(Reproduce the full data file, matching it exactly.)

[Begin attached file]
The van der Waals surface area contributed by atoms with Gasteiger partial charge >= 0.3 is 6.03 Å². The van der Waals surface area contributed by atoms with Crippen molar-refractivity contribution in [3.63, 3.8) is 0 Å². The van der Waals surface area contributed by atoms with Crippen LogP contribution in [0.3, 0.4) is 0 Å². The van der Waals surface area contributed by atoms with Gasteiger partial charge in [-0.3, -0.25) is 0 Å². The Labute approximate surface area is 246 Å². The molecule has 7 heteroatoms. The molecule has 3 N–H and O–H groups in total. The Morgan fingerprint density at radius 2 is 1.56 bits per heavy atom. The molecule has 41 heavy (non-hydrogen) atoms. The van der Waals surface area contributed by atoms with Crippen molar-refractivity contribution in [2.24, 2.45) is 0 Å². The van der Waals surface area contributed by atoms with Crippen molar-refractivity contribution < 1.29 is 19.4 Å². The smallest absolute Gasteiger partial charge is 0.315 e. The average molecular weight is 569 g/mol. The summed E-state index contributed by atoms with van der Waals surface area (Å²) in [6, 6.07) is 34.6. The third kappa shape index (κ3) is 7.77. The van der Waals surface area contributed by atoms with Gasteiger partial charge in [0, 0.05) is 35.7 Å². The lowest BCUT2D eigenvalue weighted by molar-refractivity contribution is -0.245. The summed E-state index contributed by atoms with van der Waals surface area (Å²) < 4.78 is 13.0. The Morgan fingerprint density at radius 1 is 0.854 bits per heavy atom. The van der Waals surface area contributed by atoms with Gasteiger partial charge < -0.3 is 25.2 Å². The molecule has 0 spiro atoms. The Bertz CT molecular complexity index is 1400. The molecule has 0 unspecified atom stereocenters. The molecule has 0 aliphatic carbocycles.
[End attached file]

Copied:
The van der Waals surface area contributed by atoms with Gasteiger partial charge >= 0.3 is 6.03 Å². The van der Waals surface area contributed by atoms with Crippen molar-refractivity contribution in [3.63, 3.8) is 0 Å². The van der Waals surface area contributed by atoms with Crippen LogP contribution in [0.3, 0.4) is 0 Å². The van der Waals surface area contributed by atoms with Gasteiger partial charge in [-0.3, -0.25) is 0 Å². The Labute approximate surface area is 246 Å². The molecule has 7 heteroatoms. The molecule has 3 N–H and O–H groups in total. The Morgan fingerprint density at radius 2 is 1.56 bits per heavy atom. The molecule has 41 heavy (non-hydrogen) atoms. The van der Waals surface area contributed by atoms with Crippen molar-refractivity contribution in [2.24, 2.45) is 0 Å². The van der Waals surface area contributed by atoms with Crippen molar-refractivity contribution < 1.29 is 19.4 Å². The smallest absolute Gasteiger partial charge is 0.315 e. The average molecular weight is 569 g/mol. The summed E-state index contributed by atoms with van der Waals surface area (Å²) in [6, 6.07) is 34.6. The third kappa shape index (κ3) is 7.77. The van der Waals surface area contributed by atoms with Gasteiger partial charge in [0, 0.05) is 35.7 Å². The lowest BCUT2D eigenvalue weighted by molar-refractivity contribution is -0.245. The summed E-state index contributed by atoms with van der Waals surface area (Å²) < 4.78 is 13.0. The Morgan fingerprint density at radius 1 is 0.854 bits per heavy atom. The van der Waals surface area contributed by atoms with Gasteiger partial charge < -0.3 is 25.2 Å². The molecule has 0 spiro atoms. The Bertz CT molecular complexity index is 1400. The molecule has 0 unspecified atom stereocenters. The molecule has 0 aliphatic carbocycles.